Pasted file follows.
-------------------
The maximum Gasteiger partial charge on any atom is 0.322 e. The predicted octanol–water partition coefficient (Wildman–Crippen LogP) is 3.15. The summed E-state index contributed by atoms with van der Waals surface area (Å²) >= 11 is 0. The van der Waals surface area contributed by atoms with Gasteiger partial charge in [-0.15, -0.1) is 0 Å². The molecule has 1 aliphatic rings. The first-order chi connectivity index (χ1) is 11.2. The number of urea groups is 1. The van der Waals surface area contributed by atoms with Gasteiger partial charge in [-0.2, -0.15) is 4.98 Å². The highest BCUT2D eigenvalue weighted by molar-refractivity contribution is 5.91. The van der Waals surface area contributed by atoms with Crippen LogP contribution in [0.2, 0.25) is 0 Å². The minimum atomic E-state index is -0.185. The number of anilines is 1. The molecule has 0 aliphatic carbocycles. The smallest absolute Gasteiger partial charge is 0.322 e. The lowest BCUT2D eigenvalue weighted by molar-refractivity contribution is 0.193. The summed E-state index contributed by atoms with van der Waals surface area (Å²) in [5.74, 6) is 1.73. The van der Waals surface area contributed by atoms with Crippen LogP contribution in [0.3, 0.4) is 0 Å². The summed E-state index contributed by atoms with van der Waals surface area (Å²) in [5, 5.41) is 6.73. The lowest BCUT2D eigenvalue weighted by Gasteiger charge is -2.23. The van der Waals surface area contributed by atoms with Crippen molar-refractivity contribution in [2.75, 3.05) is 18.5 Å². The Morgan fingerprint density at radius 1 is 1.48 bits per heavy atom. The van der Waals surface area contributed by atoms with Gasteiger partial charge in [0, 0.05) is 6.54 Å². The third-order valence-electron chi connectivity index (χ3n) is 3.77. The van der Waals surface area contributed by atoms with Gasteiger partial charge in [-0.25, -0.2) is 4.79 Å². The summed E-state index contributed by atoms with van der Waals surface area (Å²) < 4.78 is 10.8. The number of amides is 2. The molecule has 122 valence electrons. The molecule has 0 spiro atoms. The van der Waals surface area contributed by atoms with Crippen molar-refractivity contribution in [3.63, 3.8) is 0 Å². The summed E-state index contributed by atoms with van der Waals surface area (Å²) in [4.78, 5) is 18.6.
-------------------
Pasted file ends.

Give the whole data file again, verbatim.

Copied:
The maximum Gasteiger partial charge on any atom is 0.322 e. The predicted octanol–water partition coefficient (Wildman–Crippen LogP) is 3.15. The summed E-state index contributed by atoms with van der Waals surface area (Å²) >= 11 is 0. The van der Waals surface area contributed by atoms with Gasteiger partial charge in [-0.15, -0.1) is 0 Å². The molecule has 1 aliphatic rings. The first-order chi connectivity index (χ1) is 11.2. The number of urea groups is 1. The van der Waals surface area contributed by atoms with Gasteiger partial charge in [-0.2, -0.15) is 4.98 Å². The highest BCUT2D eigenvalue weighted by molar-refractivity contribution is 5.91. The van der Waals surface area contributed by atoms with Crippen LogP contribution in [0.2, 0.25) is 0 Å². The minimum atomic E-state index is -0.185. The number of anilines is 1. The molecule has 0 aliphatic carbocycles. The smallest absolute Gasteiger partial charge is 0.322 e. The lowest BCUT2D eigenvalue weighted by molar-refractivity contribution is 0.193. The summed E-state index contributed by atoms with van der Waals surface area (Å²) in [5.74, 6) is 1.73. The van der Waals surface area contributed by atoms with Crippen LogP contribution in [0.3, 0.4) is 0 Å². The summed E-state index contributed by atoms with van der Waals surface area (Å²) in [5, 5.41) is 6.73. The lowest BCUT2D eigenvalue weighted by Gasteiger charge is -2.23. The van der Waals surface area contributed by atoms with Crippen molar-refractivity contribution in [2.75, 3.05) is 18.5 Å². The Morgan fingerprint density at radius 1 is 1.48 bits per heavy atom. The van der Waals surface area contributed by atoms with Gasteiger partial charge in [0, 0.05) is 6.54 Å². The third-order valence-electron chi connectivity index (χ3n) is 3.77. The van der Waals surface area contributed by atoms with Gasteiger partial charge in [-0.25, -0.2) is 4.79 Å². The summed E-state index contributed by atoms with van der Waals surface area (Å²) < 4.78 is 10.8. The number of amides is 2. The molecule has 122 valence electrons. The molecule has 0 spiro atoms. The van der Waals surface area contributed by atoms with Crippen molar-refractivity contribution in [3.63, 3.8) is 0 Å². The summed E-state index contributed by atoms with van der Waals surface area (Å²) in [4.78, 5) is 18.6.